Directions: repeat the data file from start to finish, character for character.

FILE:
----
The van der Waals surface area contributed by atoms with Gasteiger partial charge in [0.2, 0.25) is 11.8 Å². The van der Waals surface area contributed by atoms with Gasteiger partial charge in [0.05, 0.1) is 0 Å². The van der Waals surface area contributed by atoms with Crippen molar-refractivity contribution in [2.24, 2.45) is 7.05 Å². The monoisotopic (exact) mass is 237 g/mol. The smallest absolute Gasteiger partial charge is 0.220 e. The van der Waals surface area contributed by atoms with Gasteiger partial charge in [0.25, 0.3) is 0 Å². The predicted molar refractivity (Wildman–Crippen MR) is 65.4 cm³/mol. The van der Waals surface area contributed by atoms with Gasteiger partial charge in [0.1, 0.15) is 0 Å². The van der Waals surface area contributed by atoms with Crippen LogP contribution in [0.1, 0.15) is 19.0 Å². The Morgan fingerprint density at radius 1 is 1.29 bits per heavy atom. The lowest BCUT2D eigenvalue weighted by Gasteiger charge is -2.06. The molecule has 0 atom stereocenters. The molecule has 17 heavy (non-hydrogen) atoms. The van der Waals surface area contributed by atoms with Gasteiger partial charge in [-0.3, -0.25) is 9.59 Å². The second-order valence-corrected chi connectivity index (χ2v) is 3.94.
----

The van der Waals surface area contributed by atoms with Gasteiger partial charge in [0.2, 0.25) is 11.8 Å². The van der Waals surface area contributed by atoms with Gasteiger partial charge in [0.05, 0.1) is 0 Å². The van der Waals surface area contributed by atoms with Crippen molar-refractivity contribution in [2.24, 2.45) is 7.05 Å². The monoisotopic (exact) mass is 237 g/mol. The smallest absolute Gasteiger partial charge is 0.220 e. The van der Waals surface area contributed by atoms with Gasteiger partial charge in [0.25, 0.3) is 0 Å². The predicted molar refractivity (Wildman–Crippen MR) is 65.4 cm³/mol. The van der Waals surface area contributed by atoms with Gasteiger partial charge in [0.1, 0.15) is 0 Å². The van der Waals surface area contributed by atoms with Crippen LogP contribution in [0.1, 0.15) is 19.0 Å². The Morgan fingerprint density at radius 1 is 1.29 bits per heavy atom. The lowest BCUT2D eigenvalue weighted by Gasteiger charge is -2.06. The molecule has 0 atom stereocenters. The molecule has 17 heavy (non-hydrogen) atoms. The van der Waals surface area contributed by atoms with Gasteiger partial charge in [-0.3, -0.25) is 9.59 Å². The second-order valence-corrected chi connectivity index (χ2v) is 3.94.